RATINGS: A = must own B = buy it C= average D = yawn F = puke

Neal Morse - Life & Times
Radiant Records


Rating: A

It is understandable for fans of progressive music hearing the name Neal Morse to immediately call to mind albums filled with magnificent, lavishly orchestrated, cinematic compositions deeply interwoven with complex rhythms and lyrics that tell a story over the course of several tracks. Much of what Morse has been involved with recently has been in this genre under the name The Neal Morse Band, and it’s amazing stuff! Albums such as The Grand Experiment and Alive Again have brightly displayed the power of progressive music and kept it fresh and relevant. The band’s recorded performance at a previous Morsefest is downright inspiring. The Similitude Of A Dream, in this humble reviewer’s opinion, is THE strongest progressive album in decades.

However, don’t confuse the fairly recently minted Neal Morse Band with Neal Morse, the solo artist. Both entities are supremely talented, but their musical directions are not necessarily connected. As a solo artist, Morse is free to write less complex yet equally beautiful pieces that are narrower in scope and seek to reach a more traditional place in your mind and heart.

Morse’s newest release, Life & Times, is a solo effort that is significantly different from the recent releases from the band that bears his name. Life & Times is a wonderful walk through relatable expressions of familiar human experiences. It is an album that examines more of the beauty and pain of the commonplace than the orchestral power present in progressive music. The pieces are in the four to five minute range and are elegantly toned down to give the listener the ability to relax and take in each groove at face value.

Many of the songs on Life & Times were written while Morse was traveling through Europe. As a result, these songs deal with Morse’s impressions as a traveler in European cities. Songs like “Selfie In The Square” and “Manchester” present the listener with the mixed emotions of enjoying time in a foreign land while also missing loved ones at home. Morse even goes so far as to sing about his error in geography when attempting to describe the city of Manchester, England. That’s got to be a first!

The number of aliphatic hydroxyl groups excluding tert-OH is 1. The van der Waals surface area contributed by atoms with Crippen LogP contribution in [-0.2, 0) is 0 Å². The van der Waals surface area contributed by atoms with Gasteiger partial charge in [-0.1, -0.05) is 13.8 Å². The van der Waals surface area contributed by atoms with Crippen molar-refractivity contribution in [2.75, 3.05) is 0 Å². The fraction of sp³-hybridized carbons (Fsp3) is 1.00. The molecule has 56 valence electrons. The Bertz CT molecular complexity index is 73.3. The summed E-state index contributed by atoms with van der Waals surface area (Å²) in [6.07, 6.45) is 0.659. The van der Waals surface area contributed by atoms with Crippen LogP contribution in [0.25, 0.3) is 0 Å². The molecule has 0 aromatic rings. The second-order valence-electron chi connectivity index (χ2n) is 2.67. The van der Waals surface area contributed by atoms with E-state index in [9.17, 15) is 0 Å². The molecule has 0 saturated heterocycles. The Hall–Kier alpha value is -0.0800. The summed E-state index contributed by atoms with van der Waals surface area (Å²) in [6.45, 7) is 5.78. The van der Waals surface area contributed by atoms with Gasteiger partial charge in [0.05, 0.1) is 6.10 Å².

Life & Times is filled with the kind of music you listen to when you want to take it easy. This is not to say that all of the pieces on the album are light and upbeat. Morse is a passionate man who sings about life, and not everything in life is positive. In what will undoubtedly be the signature track on the album, “He Died at Home”, Morse masterfully describes the struggles and terrors present in a soldier who eventually loses his fight with the demons in his mind after returning from military service in Afghanistan. It’s a heart wrenching account of a terrible situation quietly endured in secret by far too many families. Morse’s songwriting is simply brilliant; it is a deeply powerful track.

Life & Times is a wonderfully crafted album that strongly reminds me of another of my favorite Morse albums, Songs From November. If you enjoyed that album you will enjoy this one as well. It is a treat to hear a talented songwriter be able to reach the heights of progressive complexity with other talented band members and still be able to return to a format as a solo artist that strips down the tracks to an easy listening style. I really like this album. I think you will as well.

Track List:
1. Livin’ Lightly
2. Good Love Is On The Way
3. Joanna
4. Selfie In The Square
5. He Died At Home
6. She’s Changed Her Mind
7. Wave On The Ocean
8. You And Me And Everything
9. Manchester
10. Lay Low
11. Old Alabama
12. If I Only Had A Day

By Roy Rahl